Sales & Marketing

Our guide on fair use copyright in the UK

Business Advice | 23 August 2021 | 3 years ago

Fair use copyright in the UK

You might have heard about fair use copyright, also known as fair dealing, which allows you to use certain types of artistic work for specific purposes. But how does fair use copyright in the UK work and how can you ensure that you comply with it?

In this article, we’ll explain everything you need to know about fair use copyright, from when it applies to what exactly it allows you to do.

What is fair use copyright?

In general, copyright laws mean that you are not allowed to reproduce copyrighted material without the express consent of the copyright owner. Breaching these rules is known as copyright infringement.

However, in UK copyright law there are copyright exceptions that include fair dealing. This enables works to be used in specific ways under certain conditions, without being regarded as a copyright infringement. Fair dealing enables the lawful use and reproduction of copyrighted material, without needing to seek permission from the owner of the copyright or the creator of the work.

The purpose of fair dealing is to permit free speech and accurate news reporting. It also helps to prevent disproportionate penalties from being awarded for the accidental or inconsequential inclusion of copyrighted material.

What does fair dealing copyright apply to?

There is a wide range of works to which fair use copyright or fair dealing laws may apply in the UK. These works include:

  • Artistic works
  • Dramatic works
  • Literacy works
  • Musical works (excluding printed music)
  • Typographical works
  • Written works

What does fair use copyright allow?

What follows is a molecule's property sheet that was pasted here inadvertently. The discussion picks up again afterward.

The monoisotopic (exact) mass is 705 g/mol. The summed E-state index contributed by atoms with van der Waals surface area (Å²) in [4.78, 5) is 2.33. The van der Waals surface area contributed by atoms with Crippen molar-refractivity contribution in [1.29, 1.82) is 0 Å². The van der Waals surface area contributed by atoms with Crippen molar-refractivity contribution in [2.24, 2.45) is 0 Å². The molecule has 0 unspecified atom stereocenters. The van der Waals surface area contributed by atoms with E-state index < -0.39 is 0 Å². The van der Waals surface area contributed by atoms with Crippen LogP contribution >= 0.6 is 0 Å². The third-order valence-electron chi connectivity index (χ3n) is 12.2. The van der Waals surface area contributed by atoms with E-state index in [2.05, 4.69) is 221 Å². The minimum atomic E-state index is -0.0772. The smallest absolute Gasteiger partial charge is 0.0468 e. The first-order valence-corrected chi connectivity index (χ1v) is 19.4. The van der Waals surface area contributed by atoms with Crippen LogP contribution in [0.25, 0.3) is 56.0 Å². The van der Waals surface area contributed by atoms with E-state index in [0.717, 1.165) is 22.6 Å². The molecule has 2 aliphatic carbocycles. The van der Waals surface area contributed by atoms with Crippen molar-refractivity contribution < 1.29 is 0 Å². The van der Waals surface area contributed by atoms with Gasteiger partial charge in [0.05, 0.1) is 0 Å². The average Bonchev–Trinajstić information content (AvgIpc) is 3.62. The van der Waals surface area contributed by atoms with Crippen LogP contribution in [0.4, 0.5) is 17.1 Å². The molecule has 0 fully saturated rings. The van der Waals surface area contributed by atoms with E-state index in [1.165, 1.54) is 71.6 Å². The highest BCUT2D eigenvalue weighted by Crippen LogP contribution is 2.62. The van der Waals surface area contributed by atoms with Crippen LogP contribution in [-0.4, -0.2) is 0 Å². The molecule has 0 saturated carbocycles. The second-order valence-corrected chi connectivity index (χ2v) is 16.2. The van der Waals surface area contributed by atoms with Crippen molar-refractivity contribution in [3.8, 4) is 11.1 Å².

Fair dealing copyright allows works to be reproduced for specific purposes. However, it’s worth noting that there isn’t a one-size-fits-all rule when it comes to fair use copyright law so each purpose must be carefully considered before deciding to reproduce the works.

Examples of purposes for which fair dealing is often acceptable include:

  • Quotation
  • Criticism or review
  • Educational use (for the purpose of instruction or examination)
  • Preservation or replacement copies
  • Research or private study (non-commercial)
  • Reporting of current events
  • Text or data mining (non-commercial)
  • Parody, pastiche or caricature
For example, through fair dealing copyright, it is typically acceptable to quote literacy works or written works, providing that:

  • The work has been made available to the public (eg is published)
  • The work is being used for an acceptable purpose under the terms of fair dealing
  • The quotation is justified and no more than necessary has been included
  • The source and author of the material is referenced
fair use vs fair dealing UK

Fair use vs fair dealing UK

Both fair use and fair dealing are terms that are used to describe cases where permission is not required to be sought from the copyright owner for the reproduction of the works. The main difference between these two terms is that fair dealing is the term that is used in the UK whilst fair use is typically used in the United States.

Fair dealing in the UK provides specific circumstances where work can be reproduced without a copyright infringement taking place. This includes for the purpose of criticism or review, in reporting current events and for non-commercial research. The list of available exceptions is set in law, meaning that it is clear what is and is not classed as fair dealings in the UK.

On the other, fair use is a concept in the United States which can apply to many different uses of copyrighted material. There is no definitive list of these uses, meaning that it can be difficult to establish what is and is not classed as fair use in the US as it is open to interpretation.

What is incidental inclusion in copyright?

Incidental inclusion is separate from fair use copyright, but it’s also worth discussing. Incidental inclusion happens when part of a copyrighted work is included unintentionally. For example, if a member of the public filmed a home movie that accidentally included part of a poster on a wall or background music.